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3. The three holiest days in the Church year. The name comes from two Latin words that mean “three days.” These holy days are not measured in the usual way, from midnight to midnight. Rather, they are measured in the same way as Jewish holy days, from sunset to sunset.
The  rst day begins at sunset on Holy Thursday and ends at sunset on Good Friday. Two celebrations take place on this day: the Evening Mass of the Lord’s Supper on Holy Thursday evening and the celebration of the Lord’s Passion on Good Friday afternoon.
The second day begins at sunset on Good Friday and ends at sunset on Holy Saturday. This day, when Jesus’ body rested in the tomb, is a day of prayer and meditation on his su ering and Death.
The third day begins at sunset on Holy Saturday and ends at Evening Prayer on Easter Sunday. On the evening of Holy Saturday, the celebration of Easter begins with the Easter Vigil, the  rst Mass of Easter. New Catholics are baptized, con rmed, and receive their First Communion during this Mass. On Easter Sunday during the day, more Easter Masses are celebrated.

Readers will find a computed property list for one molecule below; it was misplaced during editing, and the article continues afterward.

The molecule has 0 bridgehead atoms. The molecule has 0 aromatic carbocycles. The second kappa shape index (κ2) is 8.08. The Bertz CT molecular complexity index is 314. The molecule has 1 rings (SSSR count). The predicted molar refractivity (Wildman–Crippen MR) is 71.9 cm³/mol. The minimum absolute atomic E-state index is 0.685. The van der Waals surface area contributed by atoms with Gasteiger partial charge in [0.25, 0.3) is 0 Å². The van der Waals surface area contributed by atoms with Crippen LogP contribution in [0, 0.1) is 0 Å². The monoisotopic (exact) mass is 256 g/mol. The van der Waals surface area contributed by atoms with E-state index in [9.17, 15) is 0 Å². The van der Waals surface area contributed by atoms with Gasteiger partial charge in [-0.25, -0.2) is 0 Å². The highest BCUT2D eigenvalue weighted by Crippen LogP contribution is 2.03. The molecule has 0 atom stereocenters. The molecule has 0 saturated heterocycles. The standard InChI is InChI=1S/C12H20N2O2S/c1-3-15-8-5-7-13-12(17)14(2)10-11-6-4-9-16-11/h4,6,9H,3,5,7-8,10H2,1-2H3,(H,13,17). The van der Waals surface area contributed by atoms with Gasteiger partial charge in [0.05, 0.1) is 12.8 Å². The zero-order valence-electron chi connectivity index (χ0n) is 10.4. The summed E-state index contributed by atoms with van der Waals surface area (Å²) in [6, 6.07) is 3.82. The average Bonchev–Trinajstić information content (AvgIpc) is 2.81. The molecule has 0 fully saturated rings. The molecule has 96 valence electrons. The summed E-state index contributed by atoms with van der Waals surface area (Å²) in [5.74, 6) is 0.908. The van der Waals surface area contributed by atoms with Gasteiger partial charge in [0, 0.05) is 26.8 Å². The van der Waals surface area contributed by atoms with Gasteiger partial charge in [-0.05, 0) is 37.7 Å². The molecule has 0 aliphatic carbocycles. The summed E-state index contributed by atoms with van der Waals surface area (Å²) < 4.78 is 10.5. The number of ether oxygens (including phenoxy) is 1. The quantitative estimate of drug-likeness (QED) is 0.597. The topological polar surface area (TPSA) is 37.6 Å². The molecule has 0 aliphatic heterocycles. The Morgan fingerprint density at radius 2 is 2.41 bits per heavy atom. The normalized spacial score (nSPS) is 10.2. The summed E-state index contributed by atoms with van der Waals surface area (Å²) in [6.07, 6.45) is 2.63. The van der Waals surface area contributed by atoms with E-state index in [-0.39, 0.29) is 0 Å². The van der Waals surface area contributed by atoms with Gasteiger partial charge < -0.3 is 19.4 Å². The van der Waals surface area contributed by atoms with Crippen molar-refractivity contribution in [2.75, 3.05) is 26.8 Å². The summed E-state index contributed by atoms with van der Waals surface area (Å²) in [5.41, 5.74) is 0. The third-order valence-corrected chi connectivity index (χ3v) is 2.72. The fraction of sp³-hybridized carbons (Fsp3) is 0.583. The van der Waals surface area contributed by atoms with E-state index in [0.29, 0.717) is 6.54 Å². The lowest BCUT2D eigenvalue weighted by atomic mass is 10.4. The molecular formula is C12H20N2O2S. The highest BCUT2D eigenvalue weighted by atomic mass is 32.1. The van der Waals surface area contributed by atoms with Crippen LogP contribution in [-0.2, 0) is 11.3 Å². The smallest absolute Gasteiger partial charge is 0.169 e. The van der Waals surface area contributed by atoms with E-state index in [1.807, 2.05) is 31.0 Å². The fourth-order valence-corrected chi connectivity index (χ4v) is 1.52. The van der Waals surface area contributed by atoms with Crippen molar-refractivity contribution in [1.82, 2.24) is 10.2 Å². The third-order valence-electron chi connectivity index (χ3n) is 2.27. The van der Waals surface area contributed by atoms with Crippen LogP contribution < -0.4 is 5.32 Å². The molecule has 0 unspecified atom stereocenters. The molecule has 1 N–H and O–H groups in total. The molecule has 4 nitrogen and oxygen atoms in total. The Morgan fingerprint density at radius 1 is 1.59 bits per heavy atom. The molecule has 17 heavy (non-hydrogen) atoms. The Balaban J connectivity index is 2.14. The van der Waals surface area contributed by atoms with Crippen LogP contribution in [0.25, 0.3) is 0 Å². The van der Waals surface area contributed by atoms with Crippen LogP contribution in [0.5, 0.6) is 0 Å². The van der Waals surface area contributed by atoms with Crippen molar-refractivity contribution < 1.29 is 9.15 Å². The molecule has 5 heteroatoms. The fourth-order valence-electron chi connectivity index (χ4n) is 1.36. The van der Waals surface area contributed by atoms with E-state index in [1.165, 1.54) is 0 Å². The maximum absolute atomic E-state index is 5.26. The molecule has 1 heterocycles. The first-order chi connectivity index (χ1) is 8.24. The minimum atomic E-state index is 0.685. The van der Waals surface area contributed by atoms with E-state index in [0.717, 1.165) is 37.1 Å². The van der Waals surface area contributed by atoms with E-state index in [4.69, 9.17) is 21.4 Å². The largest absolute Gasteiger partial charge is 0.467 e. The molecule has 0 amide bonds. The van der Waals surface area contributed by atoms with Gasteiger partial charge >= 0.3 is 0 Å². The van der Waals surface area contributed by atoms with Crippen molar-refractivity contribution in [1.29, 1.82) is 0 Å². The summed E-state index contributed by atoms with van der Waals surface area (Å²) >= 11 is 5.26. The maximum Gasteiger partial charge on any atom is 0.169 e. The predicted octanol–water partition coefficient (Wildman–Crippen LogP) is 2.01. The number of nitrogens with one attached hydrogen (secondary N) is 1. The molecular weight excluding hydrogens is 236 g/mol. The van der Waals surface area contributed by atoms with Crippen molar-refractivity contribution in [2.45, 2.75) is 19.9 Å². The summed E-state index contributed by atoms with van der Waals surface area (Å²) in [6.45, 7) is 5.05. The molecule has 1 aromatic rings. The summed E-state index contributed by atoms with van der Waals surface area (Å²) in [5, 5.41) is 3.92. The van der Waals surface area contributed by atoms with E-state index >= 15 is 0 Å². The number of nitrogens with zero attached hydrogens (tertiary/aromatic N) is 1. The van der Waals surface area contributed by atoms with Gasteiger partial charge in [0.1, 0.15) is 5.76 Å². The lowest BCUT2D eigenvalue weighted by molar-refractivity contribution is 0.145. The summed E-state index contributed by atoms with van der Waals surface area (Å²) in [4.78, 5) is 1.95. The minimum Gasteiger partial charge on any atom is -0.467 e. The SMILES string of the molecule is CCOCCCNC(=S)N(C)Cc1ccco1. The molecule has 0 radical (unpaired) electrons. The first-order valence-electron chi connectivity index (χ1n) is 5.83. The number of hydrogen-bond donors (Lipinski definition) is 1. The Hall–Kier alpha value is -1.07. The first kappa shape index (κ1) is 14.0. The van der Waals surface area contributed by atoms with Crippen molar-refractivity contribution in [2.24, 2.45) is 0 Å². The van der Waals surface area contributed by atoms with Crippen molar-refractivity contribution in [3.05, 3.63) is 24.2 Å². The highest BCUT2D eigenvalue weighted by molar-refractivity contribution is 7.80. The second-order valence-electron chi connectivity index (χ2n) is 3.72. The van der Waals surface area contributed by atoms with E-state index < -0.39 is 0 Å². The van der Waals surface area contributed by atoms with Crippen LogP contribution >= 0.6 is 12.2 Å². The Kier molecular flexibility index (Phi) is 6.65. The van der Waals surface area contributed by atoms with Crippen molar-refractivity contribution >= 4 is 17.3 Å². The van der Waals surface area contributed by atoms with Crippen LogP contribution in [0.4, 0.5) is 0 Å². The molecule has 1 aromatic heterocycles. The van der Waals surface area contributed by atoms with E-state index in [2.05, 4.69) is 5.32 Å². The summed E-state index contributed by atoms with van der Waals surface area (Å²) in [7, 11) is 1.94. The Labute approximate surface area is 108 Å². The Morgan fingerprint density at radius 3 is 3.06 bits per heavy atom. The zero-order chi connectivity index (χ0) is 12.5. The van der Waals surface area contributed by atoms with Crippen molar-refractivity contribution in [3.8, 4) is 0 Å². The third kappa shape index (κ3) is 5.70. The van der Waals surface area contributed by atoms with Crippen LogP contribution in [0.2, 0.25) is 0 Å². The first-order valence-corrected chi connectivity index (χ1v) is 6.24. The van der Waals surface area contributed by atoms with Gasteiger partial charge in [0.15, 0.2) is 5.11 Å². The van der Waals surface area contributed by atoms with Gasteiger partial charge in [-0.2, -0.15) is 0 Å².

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4. Fragrant oil used to anoint those receiving Baptism, Con rmation, and Holy Orders. This oil is also used
in the consecration of a bishop and in the blessing of new churches and altars. It is pressed from olives or other plants and is mixed with balsam, a thick, fragrant tree resin. It is blessed by the bishop on or near Holy Thursday each year and then distributed to the churches throughout the diocese. The name of the oil is very similar to Christ, which means “the anointed one.”
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5. The part of the Mass during which several parishioners, acting as representatives of the congregation, collect gifts of the Mass—the bread and wine that will become the Body and Blood of Christ—and then process to the altar. They present the bread and wine to the priest. They may also collect and present our gifts of money to support the church and help the poor.
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6. The joyful feast that always comes on the 50th day after Easter. Its name comes from the Greek word
for “50th.” On this day, the Church celebrates the gift of the Holy Spirit, who came to the Apostles and Mary and other followers of Jesus. The Apostles,  lled with the Holy Spirit, poured out into the streets of Jerusalem and began preaching the Good News of Jesus. Even the foreign Jews understood them in their own languages. Three thousand people became followers of Jesus on this day, which is often called the birthday of the Church.
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